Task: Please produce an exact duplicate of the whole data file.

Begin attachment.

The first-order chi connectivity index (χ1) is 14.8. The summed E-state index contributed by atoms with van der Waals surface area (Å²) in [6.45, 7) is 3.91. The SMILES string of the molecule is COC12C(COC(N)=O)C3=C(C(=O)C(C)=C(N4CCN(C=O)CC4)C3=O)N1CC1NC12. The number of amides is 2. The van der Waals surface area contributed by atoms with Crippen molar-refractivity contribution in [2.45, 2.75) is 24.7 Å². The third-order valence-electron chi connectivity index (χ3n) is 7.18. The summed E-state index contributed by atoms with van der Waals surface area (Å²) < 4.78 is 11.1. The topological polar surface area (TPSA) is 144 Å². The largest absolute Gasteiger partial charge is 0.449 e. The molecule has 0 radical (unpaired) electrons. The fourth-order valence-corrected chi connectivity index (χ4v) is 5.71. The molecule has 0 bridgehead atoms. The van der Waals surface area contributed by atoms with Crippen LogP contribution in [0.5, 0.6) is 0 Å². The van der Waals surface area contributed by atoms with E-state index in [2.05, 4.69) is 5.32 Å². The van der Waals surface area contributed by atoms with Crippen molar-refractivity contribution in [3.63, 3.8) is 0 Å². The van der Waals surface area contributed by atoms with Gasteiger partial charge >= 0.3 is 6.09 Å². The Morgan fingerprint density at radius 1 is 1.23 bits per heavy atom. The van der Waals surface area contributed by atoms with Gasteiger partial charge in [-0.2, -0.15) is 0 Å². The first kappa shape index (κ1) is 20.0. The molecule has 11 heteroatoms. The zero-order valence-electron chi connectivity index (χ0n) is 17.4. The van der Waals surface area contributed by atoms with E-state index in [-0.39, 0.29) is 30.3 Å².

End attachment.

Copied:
The first-order chi connectivity index (χ1) is 14.8. The summed E-state index contributed by atoms with van der Waals surface area (Å²) in [6.45, 7) is 3.91. The SMILES string of the molecule is COC12C(COC(N)=O)C3=C(C(=O)C(C)=C(N4CCN(C=O)CC4)C3=O)N1CC1NC12. The number of amides is 2. The van der Waals surface area contributed by atoms with Crippen molar-refractivity contribution in [2.45, 2.75) is 24.7 Å². The third-order valence-electron chi connectivity index (χ3n) is 7.18. The summed E-state index contributed by atoms with van der Waals surface area (Å²) < 4.78 is 11.1. The topological polar surface area (TPSA) is 144 Å². The largest absolute Gasteiger partial charge is 0.449 e. The molecule has 0 radical (unpaired) electrons. The fourth-order valence-corrected chi connectivity index (χ4v) is 5.71. The molecule has 0 bridgehead atoms. The van der Waals surface area contributed by atoms with Crippen LogP contribution in [0.5, 0.6) is 0 Å². The van der Waals surface area contributed by atoms with E-state index in [2.05, 4.69) is 5.32 Å². The van der Waals surface area contributed by atoms with Crippen molar-refractivity contribution in [3.63, 3.8) is 0 Å². The van der Waals surface area contributed by atoms with Gasteiger partial charge >= 0.3 is 6.09 Å². The Morgan fingerprint density at radius 1 is 1.23 bits per heavy atom. The van der Waals surface area contributed by atoms with Gasteiger partial charge in [-0.2, -0.15) is 0 Å². The first kappa shape index (κ1) is 20.0. The molecule has 11 heteroatoms. The zero-order valence-electron chi connectivity index (χ0n) is 17.4. The van der Waals surface area contributed by atoms with E-state index in [-0.39, 0.29) is 30.3 Å².